Pain Relief Center Bell CA
The Oncology Institute of Hope and Innovation
Residency Training: University of California, Irvine College of Medicine
Medical School: UCLA Olive View Medical Center/ Cedars Sinai Medical Center,
Member Organizations: American Society of Clinical Oncology American Medical Association American Society of Hematology Armenian American Medical Association Society of General Internal Medicine Medical Oncology Association of Southern California Pi Kappa Fraternity
Awards: Physician of the Year awared by the 2007-2008 Residency Program at Downey Regional Medical Center
Languages Spoken: English,Spanish,Armenian,Chinese,Cantonese,Tagalog
Los Angeles, CA
Allergy Control Center & Medicine
Allergy & Immunology
Medicare Accepted: No
Workmens Comp Accepted: No
Accepts Uninsured Patients: No
Emergency Care: No
Los Angeles, CA
Erlinda Velasco MD & Romeo Velasco MD
Monterey Park, CA
Eric C Chang MD
Pico Rivera, CA
Los Angeles, CA
USC Internal Medicine
Are you a desk potato?
If you sit at a desk for a good part of the day and stare at a computer screen, then I would classify you as a desk potato. There is nothing wrong with being a desk potato, as long as you get in some sort of regular exercise each week. Why? Because it will help you to overcome the common afflictions suffered by a large majority of desk potatoes – back, neck and shoulder pain. If you are a desk potato, then I can be almost certain you have been affected by one, or maybe all of the above!
This pain or discomfort is due to one or more of the following factors: sitting in the same position for hours at a time, poor posture, poor workstation set-up or stress. Now, do I have some suggestions for you! These are all simple adjustments that you can make to your everyday life, without disrupting your regular routine:
- Get up and move around. If you’ve been sitting for over an hour, get up and walk to the water cooler, cafeteria or bathroom or do lap around the office, whatever. Giving yourself a little three-minute break every hour will make a huge difference.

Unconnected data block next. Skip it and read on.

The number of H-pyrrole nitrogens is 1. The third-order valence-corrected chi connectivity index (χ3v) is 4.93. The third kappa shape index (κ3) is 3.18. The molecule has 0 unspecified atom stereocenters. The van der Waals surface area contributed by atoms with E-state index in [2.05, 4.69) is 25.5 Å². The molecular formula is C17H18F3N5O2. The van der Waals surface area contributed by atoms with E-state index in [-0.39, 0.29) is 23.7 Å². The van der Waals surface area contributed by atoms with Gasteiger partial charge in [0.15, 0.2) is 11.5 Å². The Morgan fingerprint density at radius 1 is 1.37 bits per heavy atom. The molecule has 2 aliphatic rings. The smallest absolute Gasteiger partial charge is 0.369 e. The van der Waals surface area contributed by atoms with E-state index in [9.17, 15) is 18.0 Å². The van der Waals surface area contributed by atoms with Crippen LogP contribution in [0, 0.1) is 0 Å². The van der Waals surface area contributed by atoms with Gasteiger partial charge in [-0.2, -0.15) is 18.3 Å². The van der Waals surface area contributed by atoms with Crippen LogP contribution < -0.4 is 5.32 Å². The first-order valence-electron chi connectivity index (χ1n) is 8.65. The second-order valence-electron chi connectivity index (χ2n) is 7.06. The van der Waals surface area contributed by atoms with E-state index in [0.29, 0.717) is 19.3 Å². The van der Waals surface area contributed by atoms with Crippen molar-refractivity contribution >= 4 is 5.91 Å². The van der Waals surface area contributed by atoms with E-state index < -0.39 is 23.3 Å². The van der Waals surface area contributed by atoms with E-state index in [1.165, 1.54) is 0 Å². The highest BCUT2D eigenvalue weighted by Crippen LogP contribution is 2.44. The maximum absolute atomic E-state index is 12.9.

- Stretch every 60 minutes. This takes no time at all and can be done right at your desk. Sit with your back straight and tilt your head to your right shoulder, keeping your left shoulder level, until you feel a light stretch. Hold for 20 seconds and repeat on the other side. Next, sit with your back straight and tilt your chin towards your chest. Hold for 20 seconds. Repeat all of the above, so each stretch is done two times. You can incorporate this into my first suggestion; after walking around for a few minutes, sit down and do the stretches.
- Focus on your posture. Desk work can lead to a hunched posture with your chin jutting out. Try to keep your shoulders and your chin back, your back straight and your butt right up against the back of the chair with your feet planted on the floor. Keep everything at 90 degrees. Start from your angles at your ankles, your knees, the angle between your thigh and your torso, and your elbows. It will be hard at first to maintain this all day, but whenever you think about your posture, make the proper adjustments.
- Analyze your workstation. You spend your day there, thus the set-up is key! Make sure that your chair height is suited to your desk height. If the chair is too high you’ll end up hunched over, and if the chair is too low your arms will have to reach too high for the keyboard (remember, all the angles of your body should be at 90 degrees). The position of your computer screen is also important. You do not want it positioned over to the side because you will have to have your head turned that way all day – have your screen positioned in front of you. The height of the screen is equally significant; it should be placed so that the top of the screen is just above eye level.
- Stress can also cause pain or discomfort in the back, neck or shoulders. Monitoring your stress level is very important. I...